Two senior members of Congress on opposite sides of the aisle say they are working together to deliver the first comprehensive overhaul of the tax code in 25 years and are promising the process will be transparent and open to the public.
"While we are from different political parties, we agree that America's tax code is broken," Senate Finance Committee Chairman Max Baucus and House Ways and Means Committee Chairman Dave Camp wrote Monday in a joint op-ed piece for the Wall Street Journal
. "That is why we have been working together as the chairmen of Congress's two-tax writing committees to make it fairer for families and spark a more prosperous economy."
Baucus, a Montana Democrat, and Camp, a Michigan Republican, stressed their dedication to working transparently. "No cutting deals behind closed doors," they wrote, adding that they intend to allow the public to participate directly by encouraging input through social media.
Baucus and Camp said they agree on three fundamental principles to ensure that any changes in the tax code support a growing economy. They say they are focusing on simplifying the system for middle class families, boosting the competitiveness of U.S. companies by adjusting the corporate tax, and making sure there's parity for small businesses.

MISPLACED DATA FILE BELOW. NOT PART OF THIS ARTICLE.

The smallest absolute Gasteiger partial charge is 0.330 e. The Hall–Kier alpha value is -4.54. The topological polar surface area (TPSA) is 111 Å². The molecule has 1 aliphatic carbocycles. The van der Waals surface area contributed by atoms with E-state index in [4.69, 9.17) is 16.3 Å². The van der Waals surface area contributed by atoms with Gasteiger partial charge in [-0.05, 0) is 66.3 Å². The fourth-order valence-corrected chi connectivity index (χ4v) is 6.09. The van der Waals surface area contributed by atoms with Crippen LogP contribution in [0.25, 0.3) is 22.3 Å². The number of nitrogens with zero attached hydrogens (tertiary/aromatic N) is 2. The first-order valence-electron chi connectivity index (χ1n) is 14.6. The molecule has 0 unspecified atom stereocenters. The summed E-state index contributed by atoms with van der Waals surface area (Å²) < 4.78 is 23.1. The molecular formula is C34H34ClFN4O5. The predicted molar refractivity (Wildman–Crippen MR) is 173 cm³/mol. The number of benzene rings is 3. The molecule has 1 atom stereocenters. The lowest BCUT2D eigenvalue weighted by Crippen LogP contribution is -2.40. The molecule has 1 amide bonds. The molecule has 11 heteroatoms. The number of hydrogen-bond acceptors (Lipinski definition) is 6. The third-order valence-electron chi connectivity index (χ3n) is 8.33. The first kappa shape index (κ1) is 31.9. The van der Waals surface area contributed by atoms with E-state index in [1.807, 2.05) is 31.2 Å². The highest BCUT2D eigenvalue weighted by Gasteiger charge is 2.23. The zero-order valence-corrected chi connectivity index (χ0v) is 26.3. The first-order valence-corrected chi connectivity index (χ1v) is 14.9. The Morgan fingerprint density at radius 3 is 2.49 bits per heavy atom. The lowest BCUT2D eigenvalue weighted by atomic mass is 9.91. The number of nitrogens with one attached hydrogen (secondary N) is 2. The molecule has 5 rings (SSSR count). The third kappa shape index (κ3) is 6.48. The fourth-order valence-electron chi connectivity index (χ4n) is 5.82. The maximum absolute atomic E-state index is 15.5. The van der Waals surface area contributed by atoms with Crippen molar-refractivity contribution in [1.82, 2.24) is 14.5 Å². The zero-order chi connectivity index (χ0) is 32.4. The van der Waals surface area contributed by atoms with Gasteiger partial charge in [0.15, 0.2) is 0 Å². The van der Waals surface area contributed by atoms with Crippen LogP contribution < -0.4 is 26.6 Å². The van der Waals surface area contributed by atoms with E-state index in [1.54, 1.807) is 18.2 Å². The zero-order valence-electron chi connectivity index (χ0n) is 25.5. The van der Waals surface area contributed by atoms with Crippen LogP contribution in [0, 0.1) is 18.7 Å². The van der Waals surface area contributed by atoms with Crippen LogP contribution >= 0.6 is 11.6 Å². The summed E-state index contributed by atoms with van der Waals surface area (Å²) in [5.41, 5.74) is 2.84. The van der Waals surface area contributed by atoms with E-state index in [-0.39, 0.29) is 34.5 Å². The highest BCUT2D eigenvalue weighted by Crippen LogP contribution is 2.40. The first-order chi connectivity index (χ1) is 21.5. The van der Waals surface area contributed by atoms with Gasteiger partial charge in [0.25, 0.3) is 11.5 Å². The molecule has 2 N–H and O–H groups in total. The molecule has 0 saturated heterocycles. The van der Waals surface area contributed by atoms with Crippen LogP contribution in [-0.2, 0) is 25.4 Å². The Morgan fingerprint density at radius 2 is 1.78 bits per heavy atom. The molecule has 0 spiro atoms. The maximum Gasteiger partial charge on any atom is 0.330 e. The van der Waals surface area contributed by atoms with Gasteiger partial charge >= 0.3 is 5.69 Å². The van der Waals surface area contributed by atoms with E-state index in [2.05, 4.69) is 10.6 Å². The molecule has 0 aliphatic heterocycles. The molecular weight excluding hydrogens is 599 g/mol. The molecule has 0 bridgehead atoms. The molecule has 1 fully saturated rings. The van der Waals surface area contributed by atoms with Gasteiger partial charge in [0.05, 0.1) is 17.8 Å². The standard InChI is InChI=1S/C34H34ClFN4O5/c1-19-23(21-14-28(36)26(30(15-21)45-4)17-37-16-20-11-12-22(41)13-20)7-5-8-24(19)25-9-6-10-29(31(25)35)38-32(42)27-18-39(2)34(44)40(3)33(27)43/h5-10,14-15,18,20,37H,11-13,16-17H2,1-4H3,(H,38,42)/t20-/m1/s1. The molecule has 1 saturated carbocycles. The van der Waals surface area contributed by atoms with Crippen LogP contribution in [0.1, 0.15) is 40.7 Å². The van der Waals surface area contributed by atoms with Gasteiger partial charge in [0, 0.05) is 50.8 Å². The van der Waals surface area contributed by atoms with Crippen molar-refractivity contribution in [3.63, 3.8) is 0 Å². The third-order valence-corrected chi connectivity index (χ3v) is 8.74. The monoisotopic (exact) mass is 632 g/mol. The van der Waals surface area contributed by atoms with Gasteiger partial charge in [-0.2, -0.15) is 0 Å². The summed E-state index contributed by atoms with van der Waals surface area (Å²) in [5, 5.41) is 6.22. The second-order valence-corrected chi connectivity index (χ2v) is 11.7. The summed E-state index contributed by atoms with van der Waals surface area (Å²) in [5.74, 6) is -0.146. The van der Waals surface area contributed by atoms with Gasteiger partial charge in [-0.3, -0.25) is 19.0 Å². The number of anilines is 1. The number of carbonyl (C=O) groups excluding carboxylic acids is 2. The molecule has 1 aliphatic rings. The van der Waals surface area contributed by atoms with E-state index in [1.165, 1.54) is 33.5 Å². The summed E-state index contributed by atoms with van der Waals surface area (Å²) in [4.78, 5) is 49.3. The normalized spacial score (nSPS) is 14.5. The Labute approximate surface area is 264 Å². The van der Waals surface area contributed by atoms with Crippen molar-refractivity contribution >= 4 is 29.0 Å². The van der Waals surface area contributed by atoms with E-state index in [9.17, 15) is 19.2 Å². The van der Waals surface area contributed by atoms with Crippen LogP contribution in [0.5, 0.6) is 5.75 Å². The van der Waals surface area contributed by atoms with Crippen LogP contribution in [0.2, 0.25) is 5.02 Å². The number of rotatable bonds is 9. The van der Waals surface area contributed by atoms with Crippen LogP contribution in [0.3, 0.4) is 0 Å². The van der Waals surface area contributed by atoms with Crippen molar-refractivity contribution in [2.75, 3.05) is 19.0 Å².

They also stressed the importance of keeping politics out of the process if possible, noting that they expect pressure from all sorts of special interests and parties.
"There are skeptics who question the prospects for bipartisan tax reform. We know we face some fierce headwinds. People from across the spectrum are trying to turn tax reform into a political weapon, which could end up killing any chance at success," the two said, adding: "We can't let that happen."
The two chairmen have been working together at reform efforts for two years, a process that has included more than 50 hearings and input from hundreds of experts.
"Our many short walks to each other's offices have practically worn a path in the marble floors of the U.S. Capitol. Yet they serve as a reminder that through hard work and perseverance, you can wear down even the hardest of stones," the chairmen said.
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